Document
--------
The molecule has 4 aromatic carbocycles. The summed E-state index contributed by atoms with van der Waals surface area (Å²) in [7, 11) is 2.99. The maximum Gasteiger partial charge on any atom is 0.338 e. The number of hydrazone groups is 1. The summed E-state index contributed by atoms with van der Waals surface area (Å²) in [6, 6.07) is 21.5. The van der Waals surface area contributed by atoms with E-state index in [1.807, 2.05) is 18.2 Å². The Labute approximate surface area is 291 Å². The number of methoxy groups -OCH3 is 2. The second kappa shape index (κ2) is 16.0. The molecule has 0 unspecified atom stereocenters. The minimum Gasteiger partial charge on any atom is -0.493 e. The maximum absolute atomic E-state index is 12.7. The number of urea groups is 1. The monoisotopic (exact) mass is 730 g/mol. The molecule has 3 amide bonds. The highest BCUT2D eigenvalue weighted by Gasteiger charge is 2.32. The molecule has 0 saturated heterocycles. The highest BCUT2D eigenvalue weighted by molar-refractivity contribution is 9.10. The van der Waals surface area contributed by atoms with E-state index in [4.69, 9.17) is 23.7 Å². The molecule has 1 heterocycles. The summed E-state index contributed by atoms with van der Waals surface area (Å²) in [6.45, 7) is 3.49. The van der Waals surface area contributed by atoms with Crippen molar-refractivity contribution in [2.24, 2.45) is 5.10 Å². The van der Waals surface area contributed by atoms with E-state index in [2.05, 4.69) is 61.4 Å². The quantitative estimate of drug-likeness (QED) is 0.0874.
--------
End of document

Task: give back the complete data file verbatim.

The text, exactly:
The molecule has 4 aromatic carbocycles. The summed E-state index contributed by atoms with van der Waals surface area (Å²) in [7, 11) is 2.99. The maximum Gasteiger partial charge on any atom is 0.338 e. The number of hydrazone groups is 1. The summed E-state index contributed by atoms with van der Waals surface area (Å²) in [6, 6.07) is 21.5. The van der Waals surface area contributed by atoms with E-state index in [1.807, 2.05) is 18.2 Å². The Labute approximate surface area is 291 Å². The number of methoxy groups -OCH3 is 2. The second kappa shape index (κ2) is 16.0. The molecule has 0 unspecified atom stereocenters. The minimum Gasteiger partial charge on any atom is -0.493 e. The maximum absolute atomic E-state index is 12.7. The number of urea groups is 1. The monoisotopic (exact) mass is 730 g/mol. The molecule has 3 amide bonds. The highest BCUT2D eigenvalue weighted by Gasteiger charge is 2.32. The molecule has 0 saturated heterocycles. The highest BCUT2D eigenvalue weighted by molar-refractivity contribution is 9.10. The van der Waals surface area contributed by atoms with E-state index in [4.69, 9.17) is 23.7 Å². The molecule has 1 heterocycles. The summed E-state index contributed by atoms with van der Waals surface area (Å²) in [6.45, 7) is 3.49. The van der Waals surface area contributed by atoms with Crippen molar-refractivity contribution in [2.24, 2.45) is 5.10 Å². The van der Waals surface area contributed by atoms with E-state index in [2.05, 4.69) is 61.4 Å². The quantitative estimate of drug-likeness (QED) is 0.0874.